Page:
The HD 7950 Vapor-X sells for $329.99 at Newegg and comes with a bunch of inducements to buy, including copies of Sleeping Dogs, Hitman: Absolution, and Far Cry 3, along with a 20%-off coupon for Medal of Honor: Warfighter. There's also a $20 mail-in rebate attached right now. If you buy two, AMD CEO Rory Read will come to your house and personally serenade you from outside of your window. I hear he has quite the voice.

Looking over the listings at Newegg, 7950 cards are going for as little as $299.99. However, only a few other cards can match the Vapor-X's 950MHz boost clock, and they all cost more than the Sapphire.


We've pitted the HD 7950 Vapor-X against our returning champ from the GeForce side, the Zotac GTX 660 Ti AMP. This baby sports Zotac's charming "angry bumblebee" look but is scaled down massively from its GTX 670 and 680 brethren. The card is only 6.75" long, giving it a distinctive miniature vibe we like to call "low BOM cost chic."

There's something to be said for keeping costs down, though. The GTX 660 Ti AMP! is currently going for $299.99, even though it's a hot-clocked card. In fact, the Zotac's boost frequency is one of the highest among the GTX 660 Ti cards available. Also, its 6.6 GT/s memory is 10% faster than most of its competitors, even though they cost as much as 350 bucks.

In a bid not to be totally left behind by AMD's cornucopia of bundled games, most GTX 660 Ti cards right now (including the AMP!) come with a free copy of Assassin's Creed III. Also, Zotac currently matches Sapphire's $20 rebate offer with its own, for those who enjoy filling out microscopic forms.


Base
clock
(MHz)
Boost
clock
(MHz)
Peak
ROP rate 
(Gpix/s)
Texture
filtering
int8/fp16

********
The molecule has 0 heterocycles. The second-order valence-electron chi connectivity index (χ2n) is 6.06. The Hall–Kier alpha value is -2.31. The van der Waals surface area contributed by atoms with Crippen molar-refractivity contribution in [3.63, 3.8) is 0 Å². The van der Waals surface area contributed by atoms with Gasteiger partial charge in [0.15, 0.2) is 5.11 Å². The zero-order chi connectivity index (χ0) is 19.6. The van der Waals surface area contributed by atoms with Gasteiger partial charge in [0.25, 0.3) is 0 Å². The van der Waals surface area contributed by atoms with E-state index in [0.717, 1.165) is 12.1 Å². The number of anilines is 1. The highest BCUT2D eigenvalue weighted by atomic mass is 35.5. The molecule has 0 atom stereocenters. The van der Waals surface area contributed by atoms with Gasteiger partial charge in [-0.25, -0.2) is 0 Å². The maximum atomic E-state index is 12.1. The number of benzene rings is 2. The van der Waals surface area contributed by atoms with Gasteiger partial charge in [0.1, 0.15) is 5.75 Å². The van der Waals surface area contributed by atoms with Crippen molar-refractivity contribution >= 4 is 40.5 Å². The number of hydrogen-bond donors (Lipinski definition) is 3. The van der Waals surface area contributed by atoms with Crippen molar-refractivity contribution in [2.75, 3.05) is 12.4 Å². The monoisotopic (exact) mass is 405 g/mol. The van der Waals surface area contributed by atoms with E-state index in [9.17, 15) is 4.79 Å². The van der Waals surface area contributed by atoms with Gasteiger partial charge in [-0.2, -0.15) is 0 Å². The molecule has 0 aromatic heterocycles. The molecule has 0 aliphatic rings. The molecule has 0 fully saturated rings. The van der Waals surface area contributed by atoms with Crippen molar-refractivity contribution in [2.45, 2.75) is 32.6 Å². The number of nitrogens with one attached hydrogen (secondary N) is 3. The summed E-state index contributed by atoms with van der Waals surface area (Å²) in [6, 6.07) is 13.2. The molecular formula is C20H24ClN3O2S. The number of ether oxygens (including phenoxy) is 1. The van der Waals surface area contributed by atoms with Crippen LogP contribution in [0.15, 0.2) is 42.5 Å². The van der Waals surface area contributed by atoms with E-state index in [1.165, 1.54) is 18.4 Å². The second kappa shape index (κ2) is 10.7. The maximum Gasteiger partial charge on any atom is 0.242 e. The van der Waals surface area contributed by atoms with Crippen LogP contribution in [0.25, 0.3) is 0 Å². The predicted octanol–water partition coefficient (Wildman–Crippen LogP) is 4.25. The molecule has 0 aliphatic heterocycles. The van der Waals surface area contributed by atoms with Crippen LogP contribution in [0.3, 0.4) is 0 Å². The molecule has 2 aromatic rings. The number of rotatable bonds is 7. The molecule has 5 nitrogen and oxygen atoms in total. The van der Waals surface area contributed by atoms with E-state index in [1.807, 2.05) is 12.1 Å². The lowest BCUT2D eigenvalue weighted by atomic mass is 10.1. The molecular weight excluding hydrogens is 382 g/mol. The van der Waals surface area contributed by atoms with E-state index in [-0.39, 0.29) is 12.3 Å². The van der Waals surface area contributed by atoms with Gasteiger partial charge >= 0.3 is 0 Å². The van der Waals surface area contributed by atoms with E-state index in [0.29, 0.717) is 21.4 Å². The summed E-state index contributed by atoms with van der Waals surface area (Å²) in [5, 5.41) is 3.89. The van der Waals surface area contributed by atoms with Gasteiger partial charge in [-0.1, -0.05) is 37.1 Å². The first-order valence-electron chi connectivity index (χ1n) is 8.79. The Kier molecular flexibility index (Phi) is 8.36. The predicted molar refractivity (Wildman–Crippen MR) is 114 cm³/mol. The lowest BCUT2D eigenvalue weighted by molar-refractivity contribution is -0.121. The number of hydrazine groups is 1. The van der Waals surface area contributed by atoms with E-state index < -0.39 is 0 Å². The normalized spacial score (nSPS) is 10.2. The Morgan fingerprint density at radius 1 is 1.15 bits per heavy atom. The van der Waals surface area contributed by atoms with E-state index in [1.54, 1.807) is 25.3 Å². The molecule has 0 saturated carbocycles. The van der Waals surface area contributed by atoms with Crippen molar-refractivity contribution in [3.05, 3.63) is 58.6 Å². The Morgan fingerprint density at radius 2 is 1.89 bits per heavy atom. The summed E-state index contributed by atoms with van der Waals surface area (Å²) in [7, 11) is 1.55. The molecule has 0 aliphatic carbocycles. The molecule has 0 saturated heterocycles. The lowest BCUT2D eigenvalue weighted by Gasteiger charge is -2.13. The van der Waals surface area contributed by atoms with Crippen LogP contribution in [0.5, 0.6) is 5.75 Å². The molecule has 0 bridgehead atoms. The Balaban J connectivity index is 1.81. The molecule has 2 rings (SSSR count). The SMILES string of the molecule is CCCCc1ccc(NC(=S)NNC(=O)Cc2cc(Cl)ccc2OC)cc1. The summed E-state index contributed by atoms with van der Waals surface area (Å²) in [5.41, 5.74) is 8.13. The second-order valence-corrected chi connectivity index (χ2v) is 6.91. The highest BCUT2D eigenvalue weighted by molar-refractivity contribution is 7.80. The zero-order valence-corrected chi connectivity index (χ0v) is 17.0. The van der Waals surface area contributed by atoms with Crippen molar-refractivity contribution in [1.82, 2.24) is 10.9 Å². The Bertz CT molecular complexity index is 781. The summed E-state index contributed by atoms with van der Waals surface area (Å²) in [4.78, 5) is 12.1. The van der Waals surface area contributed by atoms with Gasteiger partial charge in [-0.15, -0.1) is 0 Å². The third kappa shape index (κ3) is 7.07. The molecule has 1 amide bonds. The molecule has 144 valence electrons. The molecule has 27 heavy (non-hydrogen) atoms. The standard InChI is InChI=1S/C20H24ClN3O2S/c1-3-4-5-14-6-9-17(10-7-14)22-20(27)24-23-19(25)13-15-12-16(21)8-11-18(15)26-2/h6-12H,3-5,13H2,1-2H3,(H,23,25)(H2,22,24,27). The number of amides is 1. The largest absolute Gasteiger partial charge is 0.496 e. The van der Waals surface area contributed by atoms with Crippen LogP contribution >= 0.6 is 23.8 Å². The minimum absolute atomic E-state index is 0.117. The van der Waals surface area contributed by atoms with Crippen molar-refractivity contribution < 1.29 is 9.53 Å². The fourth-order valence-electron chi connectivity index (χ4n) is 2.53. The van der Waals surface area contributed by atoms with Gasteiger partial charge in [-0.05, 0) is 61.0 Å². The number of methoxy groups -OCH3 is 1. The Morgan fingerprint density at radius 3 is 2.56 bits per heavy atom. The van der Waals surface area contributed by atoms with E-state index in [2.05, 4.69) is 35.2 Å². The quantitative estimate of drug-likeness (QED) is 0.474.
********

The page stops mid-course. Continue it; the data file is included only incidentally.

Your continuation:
(Gtex/s)
Peak
shader
tflops
Memory
transfer
rate
Memory
bandwidth
(GB/s)
Sapphire HD 7950 Vapor-X 850 950 30 106/53 3.4 5.0 GT/s 240
Zotac GTX 660 Ti AMP! 1033 1111 27 124/124 3.0 6.6 GT/s 159

Although they're positioned against each other in the market, these two cards really are somewhat different classes of hardware, as both the picture and table above illustrate. The 7950 is based on a slightly cut-down Tahiti GPU with a 384-bit memory interface. The GTX 660 Ti's interface is half that width at 192 bits. The Radeon has the theoretical advantage in ROP rate, shader flops, and memory bandwidth—and the gap is quite large, in the last case. The 7950 has 3GB of memory, too, while the 660 Ti has 2GB. The GeForce can eclipse it only in texture filtering prowess.

The 7950 even has more appetite for power, requiring six- and eight-pin auxiliary inputs, while the GTX 660 Ti gets away with dual six-pin plugs.

Still, Nvidia's Kepler architecture has proven to be shockingly efficient in many cases, so the GTX 660 Ti's lower specs won't necessarily translate into lower performance. That's why we test these things. Speaking of which...